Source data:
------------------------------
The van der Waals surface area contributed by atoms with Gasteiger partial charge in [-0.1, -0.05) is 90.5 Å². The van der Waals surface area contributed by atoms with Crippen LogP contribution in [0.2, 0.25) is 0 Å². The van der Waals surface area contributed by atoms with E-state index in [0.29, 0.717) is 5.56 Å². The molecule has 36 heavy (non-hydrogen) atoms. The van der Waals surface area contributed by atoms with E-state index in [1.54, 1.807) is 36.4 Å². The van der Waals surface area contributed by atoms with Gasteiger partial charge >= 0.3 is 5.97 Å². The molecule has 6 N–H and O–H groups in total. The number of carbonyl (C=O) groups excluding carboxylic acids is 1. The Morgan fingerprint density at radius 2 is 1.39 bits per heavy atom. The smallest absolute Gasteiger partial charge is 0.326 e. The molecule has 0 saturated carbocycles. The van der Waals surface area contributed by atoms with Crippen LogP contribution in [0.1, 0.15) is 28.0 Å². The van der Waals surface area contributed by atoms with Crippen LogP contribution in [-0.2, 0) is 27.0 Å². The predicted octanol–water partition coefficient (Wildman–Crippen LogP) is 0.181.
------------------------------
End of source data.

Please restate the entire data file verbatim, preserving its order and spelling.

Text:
The van der Waals surface area contributed by atoms with Gasteiger partial charge in [-0.1, -0.05) is 90.5 Å². The van der Waals surface area contributed by atoms with Crippen LogP contribution in [0.2, 0.25) is 0 Å². The van der Waals surface area contributed by atoms with E-state index in [0.29, 0.717) is 5.56 Å². The molecule has 36 heavy (non-hydrogen) atoms. The van der Waals surface area contributed by atoms with E-state index in [1.54, 1.807) is 36.4 Å². The van der Waals surface area contributed by atoms with Gasteiger partial charge >= 0.3 is 5.97 Å². The molecule has 6 N–H and O–H groups in total. The number of carbonyl (C=O) groups excluding carboxylic acids is 1. The Morgan fingerprint density at radius 2 is 1.39 bits per heavy atom. The smallest absolute Gasteiger partial charge is 0.326 e. The molecule has 0 saturated carbocycles. The van der Waals surface area contributed by atoms with Crippen LogP contribution in [0.1, 0.15) is 28.0 Å². The van der Waals surface area contributed by atoms with Crippen LogP contribution in [-0.2, 0) is 27.0 Å². The predicted octanol–water partition coefficient (Wildman–Crippen LogP) is 0.181.